Ana Muñiz, an assistant professor of criminology, law and society at the University of California, Irvine, said ICE’s new data collection system could be a way around such local resistance.
“Because Secure Communities has been so resisted,” Muñiz said, she wonders “if this is a de facto way to create Secure Communities on a national level.”
In May, John Sandweg, a former acting director of ICE, told NPR that agents already use a combination of public and private data, including utility bills and driver’s license records, to track some unauthorized immigrants.
“The main thing is to get the addresses, but 50 percent of these addresses aren’t good, so sometimes they follow leads and end up at churches or workplaces,” he said.
Jeremy McKinney, a North Carolina immigration attorney and board member of the American Immigration Lawyers Association, said he’s seen evidence that ICE has access to these kinds of details—arresting a client at his or her workplace, for example, even though there’d been no formal notice of where the person worked.
“I just never felt that they actively did it because of their limited resources, so this makes perfect sense that they’re trying to contract it out,” McKinney said. “They’ve got huge numbers now, with the number of people that ICE is placing into removal.”
ICE arrested 75,045 people from January to June this year, a 37 percent increase over the same period in 2016.
In February, ICE’s head of enforcement and removal operations told his officers to “take enforcement action against all removable aliens encountered in the course of their duties,” according to a memo obtained by ProPublica. Acting ICE Director Thomas Homan told lawmakers in June that nearly 1 million people are eligible for deportation who wouldn’t have been under President Barack Obama.
Homan has asked for a bigger budget for the manpower and tools to handle this bigger workload. Along with plans to hire 10,000 additional immigration agents, ICE is exploring new technology to make their jobs easier.
ICE’s homeland security investigations branch is outsourcing an automated “extreme vetting” program that can scrape and analyze public data on people hoping to enter the country. As The Intercept reported, that system would “determine and evaluate an applicant’s probability of becoming a positively contributing member of society, as well as their ability to contribute to national interests” and “whether an applicant intends to commit criminal or terrorist acts after entering the United States.”
Alvaro Bedoya, executive director of the Center on Privacy & Technology at the Georgetown University Law Center, said ICE is running with a trend that began with President George W. Bush and accelerated under Obama. The data collection system described in ICE’s contracting request is consistent with those efforts, but still, he said, “to see it on paper is a bit sobering.”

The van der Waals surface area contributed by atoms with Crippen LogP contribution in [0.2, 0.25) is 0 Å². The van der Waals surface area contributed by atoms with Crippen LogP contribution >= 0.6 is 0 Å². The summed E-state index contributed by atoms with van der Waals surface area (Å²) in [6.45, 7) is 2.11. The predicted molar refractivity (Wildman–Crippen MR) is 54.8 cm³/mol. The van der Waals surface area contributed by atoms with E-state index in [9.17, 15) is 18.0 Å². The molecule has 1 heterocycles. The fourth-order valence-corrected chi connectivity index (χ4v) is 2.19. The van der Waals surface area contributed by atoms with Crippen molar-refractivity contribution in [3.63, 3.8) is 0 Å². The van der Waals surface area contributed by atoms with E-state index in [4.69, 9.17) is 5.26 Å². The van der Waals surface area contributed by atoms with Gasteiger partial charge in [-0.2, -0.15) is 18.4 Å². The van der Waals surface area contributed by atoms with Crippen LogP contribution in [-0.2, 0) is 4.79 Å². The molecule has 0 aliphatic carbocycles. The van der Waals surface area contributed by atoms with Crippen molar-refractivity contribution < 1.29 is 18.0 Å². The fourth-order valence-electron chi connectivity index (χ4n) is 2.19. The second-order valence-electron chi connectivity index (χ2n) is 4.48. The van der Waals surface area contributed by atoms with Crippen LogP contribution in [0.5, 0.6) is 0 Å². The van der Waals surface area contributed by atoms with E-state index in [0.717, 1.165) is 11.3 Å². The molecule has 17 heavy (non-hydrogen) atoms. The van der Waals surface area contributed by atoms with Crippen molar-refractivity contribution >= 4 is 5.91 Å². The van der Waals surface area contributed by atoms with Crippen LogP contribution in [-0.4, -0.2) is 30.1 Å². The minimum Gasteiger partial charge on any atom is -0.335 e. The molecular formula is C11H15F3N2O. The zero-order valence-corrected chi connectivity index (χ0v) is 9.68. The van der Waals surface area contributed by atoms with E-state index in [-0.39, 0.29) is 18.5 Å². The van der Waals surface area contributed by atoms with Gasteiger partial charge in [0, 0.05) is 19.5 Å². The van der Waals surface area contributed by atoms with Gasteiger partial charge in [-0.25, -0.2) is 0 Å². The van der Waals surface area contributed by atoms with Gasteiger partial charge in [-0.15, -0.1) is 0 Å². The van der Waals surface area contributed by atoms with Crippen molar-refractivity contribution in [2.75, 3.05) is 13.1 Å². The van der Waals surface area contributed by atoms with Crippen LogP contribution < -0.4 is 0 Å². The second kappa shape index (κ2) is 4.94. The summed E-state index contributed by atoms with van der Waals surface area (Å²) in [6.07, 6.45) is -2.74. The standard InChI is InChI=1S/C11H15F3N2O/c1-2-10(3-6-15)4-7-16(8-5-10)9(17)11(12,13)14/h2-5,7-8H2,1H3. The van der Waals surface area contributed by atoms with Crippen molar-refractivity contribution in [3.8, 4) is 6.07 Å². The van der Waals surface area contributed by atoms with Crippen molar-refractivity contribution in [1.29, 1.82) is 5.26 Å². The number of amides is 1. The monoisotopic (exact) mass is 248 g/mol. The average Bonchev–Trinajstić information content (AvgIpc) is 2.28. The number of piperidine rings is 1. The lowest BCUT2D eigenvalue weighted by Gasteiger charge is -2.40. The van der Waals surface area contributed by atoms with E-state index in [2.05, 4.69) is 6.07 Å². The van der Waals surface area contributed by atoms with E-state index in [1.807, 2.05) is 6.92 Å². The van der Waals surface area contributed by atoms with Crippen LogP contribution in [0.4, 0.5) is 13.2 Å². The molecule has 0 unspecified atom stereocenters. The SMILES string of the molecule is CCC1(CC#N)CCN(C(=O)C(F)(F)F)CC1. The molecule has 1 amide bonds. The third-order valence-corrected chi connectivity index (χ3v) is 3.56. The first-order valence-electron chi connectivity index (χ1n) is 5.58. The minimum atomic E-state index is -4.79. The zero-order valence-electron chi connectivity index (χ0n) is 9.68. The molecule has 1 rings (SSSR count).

“Deportation going high tech is a process that started under Obama,” Bedoya said. “But what we’ve seen under President Trump is basically taking off the gloves.” That includes the Border Patrol’s willingness to use drones up to 100 miles from the border and ICE agents’ increasing use of mobile fingerprint scanning.
“This is playing off of broader society-wide trends around the way that we gather and collect information. That may be what’s most concerning about this,” Bedoya said. “This is exploiting the fact that more data is generated about our everyday life than ever before.”
In March, ICE agents used a cell-site simulator to track down a Detroit-area restaurant worker, after first accessing his Facebook account to get his phone number. Visa holders leaving the country on some flights now are having their identities checked with facial recognition scanners, under a program implemented by U.S. Customs and Border Protection.
As ICE has expanded its data collection capabilities, it also has drawn complaints from lawyers who say the agency has been cavalier with sensitive information about their clients.
When ICE’s new Victims of Immigration Crime Engagement Office debuted a database of immigrant detainees in April, it included names and locations of minors, asylum seekers and victims of domestic abuse, who should have been protected by privacy laws. ICE also occasionally has targeted U.S. citizens for deportation, raising the prospect that “criminal aliens” aren’t the only ones ICE will be watching with its new system.
Schwartz, with the Electronic Freedom Foundation, said this type of surveillance may not be limited to immigration enforcement for long: “Many times, these programs begin being used with an unpopular group, and over time, they get applied to the general population.”